Like the times we live in, Isaiah 6 was written at a time of instability and uncertainty. King Uzziah had died. He had been a good king who had sought the Lord, brought prosperity to the people, and kept the nation strong. He had been the only king most of the them had ever known.
Life had been good. Perhaps they, like us, failed to have the kind of personal relationship with God they should have. Perhaps the same three things were out of balance in their lives. But now … the king was dead!
But instead of focusing on the circumstances around him, Isaiah was in the temple. Hawkins says:
(M)aybe you’ve realized this: rich worship experiences often come during times of chaos and crisis. Perhaps your Uzziah has died, and you find yourself without that one person or thing in whom you had placed your trust. Such was the context of Isaiah’s worship experience.
As a result, Isaiah saw the Lord “sitting on a throne, high and lifted up” (v. 1). Their earthly king was dead, but God was still on His throne!
The author goes on:
Isaiah’s worship experience is left for all posterity in order that we might truly know if we have worshipped God in spirit and in truth. We see from his experience that genuine worship will always result in upward evidence, inward evidence, and outward evidence of our encounter with the Lord.
The upward evidence was that he saw God in His holiness, high and lifted up. He said, “The whole earth is full of His glory!” (v. 3).
But when we have truly seen God in His holiness, we see ourselves in our sinfulness, the inward evidence. Isaiah said, “Woe is me, for I am undone! For I am a man of unclean lips … for my eyes have seen the King, the Lord of hosts” (v. 5).
That leads us to the outward evidence. Once we have seen ourselves as we really are, our gratefulness for His mercy leads us to see others and their great need for Christ. Now Isaiah was ready for God’s question, “Whom shall I send, and who will go for us?”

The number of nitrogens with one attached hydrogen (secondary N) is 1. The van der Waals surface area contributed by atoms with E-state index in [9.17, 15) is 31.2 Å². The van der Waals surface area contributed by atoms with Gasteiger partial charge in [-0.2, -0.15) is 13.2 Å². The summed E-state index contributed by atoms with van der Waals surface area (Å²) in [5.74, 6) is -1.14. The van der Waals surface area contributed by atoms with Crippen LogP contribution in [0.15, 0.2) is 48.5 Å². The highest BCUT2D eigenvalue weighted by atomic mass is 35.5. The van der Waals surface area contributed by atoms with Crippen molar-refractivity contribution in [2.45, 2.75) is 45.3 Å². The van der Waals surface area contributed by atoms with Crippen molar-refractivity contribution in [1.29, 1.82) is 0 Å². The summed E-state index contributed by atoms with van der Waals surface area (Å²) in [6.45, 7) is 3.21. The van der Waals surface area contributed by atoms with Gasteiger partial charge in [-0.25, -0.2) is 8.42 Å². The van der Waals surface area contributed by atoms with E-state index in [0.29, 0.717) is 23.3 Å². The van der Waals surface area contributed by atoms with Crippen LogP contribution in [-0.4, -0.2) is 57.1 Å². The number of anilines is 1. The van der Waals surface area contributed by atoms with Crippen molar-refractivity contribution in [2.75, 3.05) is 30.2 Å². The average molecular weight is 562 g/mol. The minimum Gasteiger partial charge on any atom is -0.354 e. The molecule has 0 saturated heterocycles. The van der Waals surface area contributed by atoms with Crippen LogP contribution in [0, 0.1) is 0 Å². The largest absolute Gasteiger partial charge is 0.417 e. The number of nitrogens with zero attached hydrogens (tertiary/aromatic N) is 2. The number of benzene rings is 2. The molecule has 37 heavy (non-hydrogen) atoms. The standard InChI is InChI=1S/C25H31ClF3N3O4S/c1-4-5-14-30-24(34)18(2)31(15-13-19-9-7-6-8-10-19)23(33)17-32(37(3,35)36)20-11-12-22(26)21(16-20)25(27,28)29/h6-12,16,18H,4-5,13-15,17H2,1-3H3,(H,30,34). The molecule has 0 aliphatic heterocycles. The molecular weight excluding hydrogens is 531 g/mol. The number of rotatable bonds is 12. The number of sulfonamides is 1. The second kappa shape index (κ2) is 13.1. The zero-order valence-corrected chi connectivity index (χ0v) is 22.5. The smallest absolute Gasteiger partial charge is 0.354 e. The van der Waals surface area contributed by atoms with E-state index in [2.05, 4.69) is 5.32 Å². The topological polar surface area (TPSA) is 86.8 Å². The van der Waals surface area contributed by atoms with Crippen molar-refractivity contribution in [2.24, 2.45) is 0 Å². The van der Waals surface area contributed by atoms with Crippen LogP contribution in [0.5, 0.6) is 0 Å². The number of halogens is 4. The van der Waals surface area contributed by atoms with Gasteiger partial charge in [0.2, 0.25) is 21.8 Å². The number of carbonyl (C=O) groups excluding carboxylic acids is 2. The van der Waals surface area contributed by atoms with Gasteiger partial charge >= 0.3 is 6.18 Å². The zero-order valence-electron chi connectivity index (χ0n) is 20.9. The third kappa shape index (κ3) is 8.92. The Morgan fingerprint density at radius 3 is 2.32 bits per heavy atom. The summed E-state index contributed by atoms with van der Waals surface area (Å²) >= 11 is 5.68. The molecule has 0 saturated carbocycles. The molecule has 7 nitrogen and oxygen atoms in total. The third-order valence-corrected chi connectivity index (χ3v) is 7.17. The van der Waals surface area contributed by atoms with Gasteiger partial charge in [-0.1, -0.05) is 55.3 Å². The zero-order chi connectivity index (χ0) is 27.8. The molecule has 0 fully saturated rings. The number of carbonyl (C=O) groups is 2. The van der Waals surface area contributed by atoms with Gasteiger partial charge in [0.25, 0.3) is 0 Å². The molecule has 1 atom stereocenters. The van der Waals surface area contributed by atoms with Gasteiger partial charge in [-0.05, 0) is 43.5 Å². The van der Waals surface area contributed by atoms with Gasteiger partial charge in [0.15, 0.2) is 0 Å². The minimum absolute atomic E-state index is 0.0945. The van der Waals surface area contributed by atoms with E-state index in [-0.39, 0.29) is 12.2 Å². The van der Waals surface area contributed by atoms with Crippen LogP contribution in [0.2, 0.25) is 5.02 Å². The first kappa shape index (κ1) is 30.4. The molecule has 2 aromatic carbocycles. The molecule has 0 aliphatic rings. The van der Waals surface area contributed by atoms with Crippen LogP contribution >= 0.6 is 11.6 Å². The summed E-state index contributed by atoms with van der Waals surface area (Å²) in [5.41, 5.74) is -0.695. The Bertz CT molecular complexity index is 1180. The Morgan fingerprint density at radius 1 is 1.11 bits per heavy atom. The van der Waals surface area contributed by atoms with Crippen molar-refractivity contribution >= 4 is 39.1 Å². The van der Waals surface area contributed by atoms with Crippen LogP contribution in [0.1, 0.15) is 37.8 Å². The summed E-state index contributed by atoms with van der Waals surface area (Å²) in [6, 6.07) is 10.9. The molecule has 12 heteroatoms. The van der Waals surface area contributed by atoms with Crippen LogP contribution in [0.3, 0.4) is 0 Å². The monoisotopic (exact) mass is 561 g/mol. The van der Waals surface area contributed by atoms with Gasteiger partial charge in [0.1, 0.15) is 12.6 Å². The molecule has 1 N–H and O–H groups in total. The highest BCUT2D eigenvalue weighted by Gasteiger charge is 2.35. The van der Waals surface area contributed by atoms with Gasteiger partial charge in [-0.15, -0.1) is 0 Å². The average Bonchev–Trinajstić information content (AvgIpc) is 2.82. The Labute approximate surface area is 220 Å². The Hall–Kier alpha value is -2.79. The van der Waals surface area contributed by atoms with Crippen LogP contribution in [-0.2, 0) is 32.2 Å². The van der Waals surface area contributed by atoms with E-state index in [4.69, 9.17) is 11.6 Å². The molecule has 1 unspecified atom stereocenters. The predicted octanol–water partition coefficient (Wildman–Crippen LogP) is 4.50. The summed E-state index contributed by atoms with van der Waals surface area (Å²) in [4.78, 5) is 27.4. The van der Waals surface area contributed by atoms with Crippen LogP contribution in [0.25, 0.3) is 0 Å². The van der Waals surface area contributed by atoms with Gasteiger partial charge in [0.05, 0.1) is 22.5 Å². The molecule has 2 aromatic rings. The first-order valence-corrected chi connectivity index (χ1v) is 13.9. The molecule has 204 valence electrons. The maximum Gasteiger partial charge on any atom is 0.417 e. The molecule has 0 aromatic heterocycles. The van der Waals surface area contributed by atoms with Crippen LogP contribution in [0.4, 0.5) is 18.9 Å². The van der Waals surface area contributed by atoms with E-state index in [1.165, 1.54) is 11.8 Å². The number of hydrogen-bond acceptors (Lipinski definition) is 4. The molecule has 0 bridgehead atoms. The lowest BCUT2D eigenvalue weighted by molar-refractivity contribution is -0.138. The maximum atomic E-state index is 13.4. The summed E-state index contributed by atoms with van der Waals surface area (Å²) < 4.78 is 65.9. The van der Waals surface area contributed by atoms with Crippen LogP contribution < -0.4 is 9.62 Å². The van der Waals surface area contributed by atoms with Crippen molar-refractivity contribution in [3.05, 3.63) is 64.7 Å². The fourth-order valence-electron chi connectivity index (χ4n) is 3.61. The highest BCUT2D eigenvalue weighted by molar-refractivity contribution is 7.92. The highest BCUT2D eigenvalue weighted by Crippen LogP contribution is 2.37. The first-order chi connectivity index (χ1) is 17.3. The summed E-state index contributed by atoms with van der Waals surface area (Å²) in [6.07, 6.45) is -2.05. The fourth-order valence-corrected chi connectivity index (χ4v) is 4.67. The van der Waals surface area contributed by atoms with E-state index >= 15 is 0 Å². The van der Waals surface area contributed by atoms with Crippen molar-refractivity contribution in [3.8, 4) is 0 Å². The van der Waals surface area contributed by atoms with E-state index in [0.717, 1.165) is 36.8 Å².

Isaiah’s answer should be ours, as well, “Here I am. Send me!” (v. 8).
Next week’s question: “Who among you fears the Lord?” (Isaiah 50.10).
Last week’s question:“Who can find a virtuous wife?” (Proverbs 31.10). Read it here.
You can get a copy of The Jesus Code and follow along with these 52 vital questions. The chapters are short and can easily be read in one sitting. If you do, I’d love your feedback. Click here to get the book or here for Kindle.
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Take the test: look into the mirror of God’s Word and ask yourself which of these lists describes you? What does it tell you about your walk with God, your trust in Him, and your level of spiritual maturity?
I love the imagery in the Bible. As you read, think about what some of these images portray and ask, “How does this apply to my life? How does it apply to our nation? How should I pray? What does God want me to see and possibly repent of in my life? How can I be a doer of the principles contained here?”
Verse 9.3, “And like their bow they have bent their tongues for lies …”
We don’t use a bow and arrow today, but we have all seen one. We understand how the bow is loaded with the arrow and then it is pulled back and fired at the target. God through the prophet is saying that their tongues were bent back and poised to fire lies.
This is a picture of someone whose life is characterized by lies and deceit. Just like the bow is known for shooting arrows (its only purpose), so these people were known for a life of deceit. Jeremiah goes on to say,
“They weary themselves to commit iniquity” (9.5).
I can’t help but think about some of what we call “politics” today.
The emptiness of living for ourselves
Because the people had forsaken the worship of the true God and because they had decided to live according to “the dictates of their own hearts” (9.13), God said He would “feed them … with wormwood and give them water of gall to drink.”
Life would not go well with them. Life would be bitter. They thought they would find satisfaction in living life their own way, but it was bitter and empty instead.
They thought they were so wise. Perhaps like our society today, they thought the religion of their fathers was for the weak, the unenlightened. They preferred some form of “spirituality” that suited them. Verses 23 & 24 say: Continue reading →